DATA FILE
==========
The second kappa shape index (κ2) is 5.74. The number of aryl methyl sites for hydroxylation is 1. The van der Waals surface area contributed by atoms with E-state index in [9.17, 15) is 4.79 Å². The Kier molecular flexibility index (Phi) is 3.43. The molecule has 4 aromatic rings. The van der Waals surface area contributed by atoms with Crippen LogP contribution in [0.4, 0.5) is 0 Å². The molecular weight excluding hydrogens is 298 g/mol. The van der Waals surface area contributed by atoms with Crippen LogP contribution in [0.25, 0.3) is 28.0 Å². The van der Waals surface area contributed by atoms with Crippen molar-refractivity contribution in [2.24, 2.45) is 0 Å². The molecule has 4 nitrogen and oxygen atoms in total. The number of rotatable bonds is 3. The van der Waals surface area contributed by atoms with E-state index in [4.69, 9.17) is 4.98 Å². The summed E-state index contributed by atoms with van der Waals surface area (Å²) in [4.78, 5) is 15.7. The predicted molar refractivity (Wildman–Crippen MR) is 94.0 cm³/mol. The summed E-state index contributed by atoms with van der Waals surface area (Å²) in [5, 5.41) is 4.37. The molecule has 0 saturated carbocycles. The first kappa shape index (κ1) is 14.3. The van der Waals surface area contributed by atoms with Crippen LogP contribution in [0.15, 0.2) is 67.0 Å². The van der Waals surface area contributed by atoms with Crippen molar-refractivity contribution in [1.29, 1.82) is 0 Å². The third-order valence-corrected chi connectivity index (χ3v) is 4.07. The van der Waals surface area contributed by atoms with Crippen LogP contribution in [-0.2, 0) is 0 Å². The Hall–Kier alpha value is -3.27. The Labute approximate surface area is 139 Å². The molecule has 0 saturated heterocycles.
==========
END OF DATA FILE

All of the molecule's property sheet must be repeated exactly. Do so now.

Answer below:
The second kappa shape index (κ2) is 5.74. The number of aryl methyl sites for hydroxylation is 1. The van der Waals surface area contributed by atoms with E-state index in [9.17, 15) is 4.79 Å². The Kier molecular flexibility index (Phi) is 3.43. The molecule has 4 aromatic rings. The van der Waals surface area contributed by atoms with Crippen LogP contribution in [0.4, 0.5) is 0 Å². The molecular weight excluding hydrogens is 298 g/mol. The van der Waals surface area contributed by atoms with Crippen LogP contribution in [0.25, 0.3) is 28.0 Å². The van der Waals surface area contributed by atoms with Crippen molar-refractivity contribution in [2.24, 2.45) is 0 Å². The molecule has 4 nitrogen and oxygen atoms in total. The number of rotatable bonds is 3. The van der Waals surface area contributed by atoms with E-state index in [4.69, 9.17) is 4.98 Å². The summed E-state index contributed by atoms with van der Waals surface area (Å²) in [4.78, 5) is 15.7. The predicted molar refractivity (Wildman–Crippen MR) is 94.0 cm³/mol. The summed E-state index contributed by atoms with van der Waals surface area (Å²) in [5, 5.41) is 4.37. The molecule has 0 saturated carbocycles. The first kappa shape index (κ1) is 14.3. The van der Waals surface area contributed by atoms with Crippen LogP contribution in [0.15, 0.2) is 67.0 Å². The van der Waals surface area contributed by atoms with Crippen molar-refractivity contribution in [1.29, 1.82) is 0 Å². The third-order valence-corrected chi connectivity index (χ3v) is 4.07. The van der Waals surface area contributed by atoms with Crippen LogP contribution in [-0.2, 0) is 0 Å². The Hall–Kier alpha value is -3.27. The Labute approximate surface area is 139 Å². The molecule has 0 saturated heterocycles.